The Emergence of Local Norms in Networks
AbstractWe develop an explanation of the emergence of local norms, and the associated phenom- enon of geographical variation in behavior. Individuals are assumed to interact locally with neighbors in an environment with a network externality. Although many patterns of behavior are possible, the dispersed interactive choices of agents are shown to select behavior that is locally uniform but globally diverse. The range of applications of the theory includes regional variation in the practice of medicine, technology choice, and corruption. The framework is also useful for further developing our understanding of important phenomena like lock-in, critical thresholds, and contagion
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Bibliographic InfoPaper provided by Society for Computational Economics in its series Computing in Economics and Finance 2005 with number 299.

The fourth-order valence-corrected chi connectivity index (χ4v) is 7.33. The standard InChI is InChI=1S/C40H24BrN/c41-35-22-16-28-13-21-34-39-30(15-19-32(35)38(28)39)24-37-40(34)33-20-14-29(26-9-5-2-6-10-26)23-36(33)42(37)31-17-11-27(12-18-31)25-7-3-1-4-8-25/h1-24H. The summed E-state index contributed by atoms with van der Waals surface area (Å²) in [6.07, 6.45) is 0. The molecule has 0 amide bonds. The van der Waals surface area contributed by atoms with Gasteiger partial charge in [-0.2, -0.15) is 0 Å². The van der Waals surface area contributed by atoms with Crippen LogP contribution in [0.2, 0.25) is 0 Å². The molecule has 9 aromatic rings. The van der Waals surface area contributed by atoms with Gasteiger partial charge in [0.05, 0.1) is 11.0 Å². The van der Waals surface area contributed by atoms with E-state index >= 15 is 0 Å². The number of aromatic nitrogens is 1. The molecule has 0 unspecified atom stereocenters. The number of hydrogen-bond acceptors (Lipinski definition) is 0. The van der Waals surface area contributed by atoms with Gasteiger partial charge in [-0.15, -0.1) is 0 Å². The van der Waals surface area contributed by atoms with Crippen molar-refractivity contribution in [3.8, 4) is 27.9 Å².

Date of creation: 11 Nov 2005
Date of revision:
Social norms; networks; geographical variation;
Other versions of this item:
- C73 - Mathematical and Quantitative Methods - - Game Theory and Bargaining Theory - - - Stochastic and Dynamic Games; Evolutionary Games
- D02 - Microeconomics - - General - - - Institutions: Design, Formation, and Operations
This paper has been announced in the following NEP Reports:
- NEP-ALL-2005-11-19 (All new papers)
- NEP-CBE-2005-11-19 (Cognitive & Behavioural Economics)
- NEP-EVO-2005-11-19 (Evolutionary Economics)
- NEP-NET-2005-11-19 (Network Economics)
- NEP-SOC-2005-11-19 (Social Norms & Social Capital)
- NEP-URE-2005-11-19 (Urban & Real Estate Economics)
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